By Emily Carmichael, Uptown Messenger
Peaches Records, a long-time stalwart of local music, is looking to try its hand at the culinary scene with the revival of the historic F.W. Woolworth lunch counter in its Magazine Street store.
On Monday, June 3, the record store that helped give Cash Money its start will host a Neighborhood Participation Program meeting at Rosa F. Keller Library in Broadmoor. The meeting is part of a process to gain the city’s approval to serve alcoholic beverages, but Peaches owner Shirani Rea also hopes to use it as an opportunity to introduce the project to the community.
The counter at the Peaches remains in its original location at 4318 Magazine St., a former F.W. Woolworth store. The counter was built in 1940, Rea said, but its historical significance dates to the civil rights movement of the 1960s.
Transportation is the topic of the Coffee on Your Corner event for District A to be held Thursday, May 16, at the IHop on 3511 S. Carrollton Ave. from 10 to 11 a.m.
On Monday, cyclists, advocacy groups and city government officials gathered at Booker T. Washington in Central City to discuss issues around cycling in New Orleans. The meetings are part of an effort by New Orleans officials to make the city more bike-friendly and a safer place for cyclists.
Bike safety has come more into the spotlight since Frank Fisher, a 34-year-old oil-services worker and lifelong New Orleanian, was killed in February after being struck by a garbage truck while riding on Carrollton Avenue. No citations were written or arrests made in that case.
Then, on March 2, the deaths of Sharree Walls, 27, and David Hynes, 31, and the injuries of other cyclists on Esplanade Avenue galvanized the cycling community. Tashonty Toney, 32, faces two counts of vehicular homicide, seven counts of vehicular negligent injuring, hit-and-run driving and reckless operation of a vehicle in that incident.
The city of New Orleans will present a series of “open house” neighborhood workshops to engage residents in each district about the upcoming plan to expand and improve the City’s bike network. Meetings for Districts A & B take place this week.
The City is working in collaboration with the Department of Public Works, the City Planning Commission, and community partners on this project, known as Moving New Orleans Bikes.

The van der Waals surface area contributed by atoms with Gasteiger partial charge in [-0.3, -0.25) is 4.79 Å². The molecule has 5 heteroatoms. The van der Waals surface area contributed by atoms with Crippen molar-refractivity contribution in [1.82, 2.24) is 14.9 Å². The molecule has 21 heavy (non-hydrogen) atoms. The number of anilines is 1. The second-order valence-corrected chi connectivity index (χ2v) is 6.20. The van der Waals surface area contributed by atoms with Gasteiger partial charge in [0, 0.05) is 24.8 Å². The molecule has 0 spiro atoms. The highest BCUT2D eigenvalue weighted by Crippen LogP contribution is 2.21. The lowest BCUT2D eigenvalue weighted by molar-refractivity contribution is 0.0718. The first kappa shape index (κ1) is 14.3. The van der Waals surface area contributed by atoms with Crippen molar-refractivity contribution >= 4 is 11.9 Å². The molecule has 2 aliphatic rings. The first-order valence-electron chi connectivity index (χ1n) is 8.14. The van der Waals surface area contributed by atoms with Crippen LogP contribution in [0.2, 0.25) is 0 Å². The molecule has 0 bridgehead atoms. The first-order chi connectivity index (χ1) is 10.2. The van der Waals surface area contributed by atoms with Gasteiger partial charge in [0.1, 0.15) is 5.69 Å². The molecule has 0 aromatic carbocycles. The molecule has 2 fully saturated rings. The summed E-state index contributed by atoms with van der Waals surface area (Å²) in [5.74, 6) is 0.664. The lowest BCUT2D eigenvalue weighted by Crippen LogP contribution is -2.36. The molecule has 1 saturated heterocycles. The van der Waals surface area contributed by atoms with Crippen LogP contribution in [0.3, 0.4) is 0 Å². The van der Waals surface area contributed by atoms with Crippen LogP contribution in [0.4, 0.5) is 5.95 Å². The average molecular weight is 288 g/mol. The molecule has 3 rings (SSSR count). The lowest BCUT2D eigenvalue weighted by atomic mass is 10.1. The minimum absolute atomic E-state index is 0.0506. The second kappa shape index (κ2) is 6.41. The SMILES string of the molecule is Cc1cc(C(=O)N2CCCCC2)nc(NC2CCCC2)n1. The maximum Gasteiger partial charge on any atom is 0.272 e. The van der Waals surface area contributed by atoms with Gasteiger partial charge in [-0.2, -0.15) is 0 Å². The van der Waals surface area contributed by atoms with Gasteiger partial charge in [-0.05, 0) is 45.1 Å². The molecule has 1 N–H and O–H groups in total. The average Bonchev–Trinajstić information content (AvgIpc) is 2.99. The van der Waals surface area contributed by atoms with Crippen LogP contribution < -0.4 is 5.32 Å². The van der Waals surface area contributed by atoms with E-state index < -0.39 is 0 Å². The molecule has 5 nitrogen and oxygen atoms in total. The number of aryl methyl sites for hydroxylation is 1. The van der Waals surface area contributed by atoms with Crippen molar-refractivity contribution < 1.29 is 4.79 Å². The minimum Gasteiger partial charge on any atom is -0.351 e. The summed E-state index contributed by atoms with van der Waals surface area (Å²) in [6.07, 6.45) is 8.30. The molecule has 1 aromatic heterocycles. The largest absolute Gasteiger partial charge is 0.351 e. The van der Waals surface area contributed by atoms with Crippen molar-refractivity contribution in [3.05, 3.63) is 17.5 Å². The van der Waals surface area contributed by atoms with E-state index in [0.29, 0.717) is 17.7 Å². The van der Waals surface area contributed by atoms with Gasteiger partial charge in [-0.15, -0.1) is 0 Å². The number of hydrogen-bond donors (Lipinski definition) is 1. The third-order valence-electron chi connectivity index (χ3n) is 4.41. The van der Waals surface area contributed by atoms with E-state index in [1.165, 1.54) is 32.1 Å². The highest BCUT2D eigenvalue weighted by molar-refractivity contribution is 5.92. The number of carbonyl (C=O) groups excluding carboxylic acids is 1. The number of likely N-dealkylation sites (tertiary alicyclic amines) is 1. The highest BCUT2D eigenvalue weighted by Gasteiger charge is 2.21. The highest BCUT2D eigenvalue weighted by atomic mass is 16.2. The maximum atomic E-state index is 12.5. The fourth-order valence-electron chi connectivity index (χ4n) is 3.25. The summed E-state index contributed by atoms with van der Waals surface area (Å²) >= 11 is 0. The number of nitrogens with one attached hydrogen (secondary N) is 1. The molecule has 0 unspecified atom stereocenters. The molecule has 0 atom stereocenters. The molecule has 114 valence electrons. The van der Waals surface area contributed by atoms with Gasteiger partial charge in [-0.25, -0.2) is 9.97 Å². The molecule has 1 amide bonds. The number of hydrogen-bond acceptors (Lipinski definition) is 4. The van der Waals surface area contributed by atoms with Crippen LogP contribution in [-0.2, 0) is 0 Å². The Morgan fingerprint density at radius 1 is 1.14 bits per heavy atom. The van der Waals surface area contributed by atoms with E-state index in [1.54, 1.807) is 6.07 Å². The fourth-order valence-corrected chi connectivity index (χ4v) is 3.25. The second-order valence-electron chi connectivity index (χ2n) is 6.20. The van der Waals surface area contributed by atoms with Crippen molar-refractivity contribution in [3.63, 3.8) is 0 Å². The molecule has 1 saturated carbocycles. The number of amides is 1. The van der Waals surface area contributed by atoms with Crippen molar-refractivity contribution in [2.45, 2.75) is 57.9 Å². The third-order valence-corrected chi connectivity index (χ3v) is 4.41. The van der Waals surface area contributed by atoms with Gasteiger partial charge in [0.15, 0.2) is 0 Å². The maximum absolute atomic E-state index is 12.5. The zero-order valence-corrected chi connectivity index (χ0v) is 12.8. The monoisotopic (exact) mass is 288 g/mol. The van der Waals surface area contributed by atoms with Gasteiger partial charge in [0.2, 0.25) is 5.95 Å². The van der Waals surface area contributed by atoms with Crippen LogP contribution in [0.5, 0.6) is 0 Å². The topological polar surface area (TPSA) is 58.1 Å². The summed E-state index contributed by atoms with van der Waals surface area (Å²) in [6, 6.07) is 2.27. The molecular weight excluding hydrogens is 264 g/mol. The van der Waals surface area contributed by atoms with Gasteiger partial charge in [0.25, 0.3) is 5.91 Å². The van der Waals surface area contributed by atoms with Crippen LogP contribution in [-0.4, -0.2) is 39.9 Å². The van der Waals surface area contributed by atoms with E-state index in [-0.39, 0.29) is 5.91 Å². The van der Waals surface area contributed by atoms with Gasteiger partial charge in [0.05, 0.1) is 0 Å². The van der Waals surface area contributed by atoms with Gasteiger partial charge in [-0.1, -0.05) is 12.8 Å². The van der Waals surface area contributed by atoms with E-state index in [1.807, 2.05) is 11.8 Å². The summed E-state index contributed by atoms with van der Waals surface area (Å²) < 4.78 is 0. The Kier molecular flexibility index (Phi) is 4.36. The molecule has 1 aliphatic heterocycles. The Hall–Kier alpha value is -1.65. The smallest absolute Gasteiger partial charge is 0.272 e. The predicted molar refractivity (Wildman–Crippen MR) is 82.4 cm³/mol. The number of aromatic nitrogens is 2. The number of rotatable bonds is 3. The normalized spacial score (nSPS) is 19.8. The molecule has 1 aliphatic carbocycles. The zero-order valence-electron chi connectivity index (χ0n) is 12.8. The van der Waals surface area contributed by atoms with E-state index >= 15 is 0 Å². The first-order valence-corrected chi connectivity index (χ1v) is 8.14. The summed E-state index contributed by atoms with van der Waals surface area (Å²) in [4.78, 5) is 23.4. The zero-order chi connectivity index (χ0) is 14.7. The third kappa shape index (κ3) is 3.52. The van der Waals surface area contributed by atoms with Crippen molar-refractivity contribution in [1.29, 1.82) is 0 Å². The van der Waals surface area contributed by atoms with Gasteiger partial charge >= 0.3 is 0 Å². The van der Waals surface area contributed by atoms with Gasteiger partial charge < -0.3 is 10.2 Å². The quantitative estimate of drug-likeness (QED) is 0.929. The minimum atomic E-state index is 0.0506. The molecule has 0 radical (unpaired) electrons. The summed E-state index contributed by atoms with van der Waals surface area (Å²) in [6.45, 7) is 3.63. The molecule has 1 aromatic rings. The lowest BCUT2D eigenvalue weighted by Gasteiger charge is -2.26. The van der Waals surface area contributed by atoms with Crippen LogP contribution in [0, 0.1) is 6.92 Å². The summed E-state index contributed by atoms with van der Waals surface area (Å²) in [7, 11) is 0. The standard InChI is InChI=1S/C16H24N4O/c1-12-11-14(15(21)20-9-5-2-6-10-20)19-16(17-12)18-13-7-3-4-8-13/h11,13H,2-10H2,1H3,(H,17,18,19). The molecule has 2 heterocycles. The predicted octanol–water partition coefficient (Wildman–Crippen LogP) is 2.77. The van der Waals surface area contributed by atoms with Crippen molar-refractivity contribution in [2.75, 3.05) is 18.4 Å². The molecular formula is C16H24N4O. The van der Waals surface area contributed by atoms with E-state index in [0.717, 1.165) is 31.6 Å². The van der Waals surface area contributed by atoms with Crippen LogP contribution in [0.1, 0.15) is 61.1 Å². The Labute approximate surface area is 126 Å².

New Orleans officials have been rethinking how the city’s parks, recreation and greenspace are organized and managed. To inform New Orleanians of the whys, hows and whats of citywide master park and recreation planning, Parks For All is sponsoring a forum, “Parks, Recreation, and Open Space Planning: International Best Practices and their Application to New Orleans.”
McKinley “MAC” Phipps is currently serving a 30-year sentence for manslaughter, a crime for which he maintains his innocence. February 21, 2019 (this Thursday) marks 19 years he has been incarcerated behind the walls of the Elayn Hunt Correctional Center.
BAR NONE, a multidisciplinary arts initiative that focuses on “transcending incarceration through the arts,” will host a community conversation about MAC, his impact, and justice for him on Thursday.
By Nicholas Reimann, Uptown Messenger
Mayor LaToya Cantrell took her administration’s push at reallocating property taxes for parks to the grassroots level Thursday, Feb. 7, speaking to a group of mostly supportive residents at a meeting at Lyons Recreation Center, asking them to approve a May 4 ballot measure doing so.
Voters in May will decide on milestone changes to how the city funds and operates its public recreational spaces. To give New Orleanians a clearer understanding of how these cherished city services could be overhauled, the Carrollton Area Network is holding a public forum Jan. 14.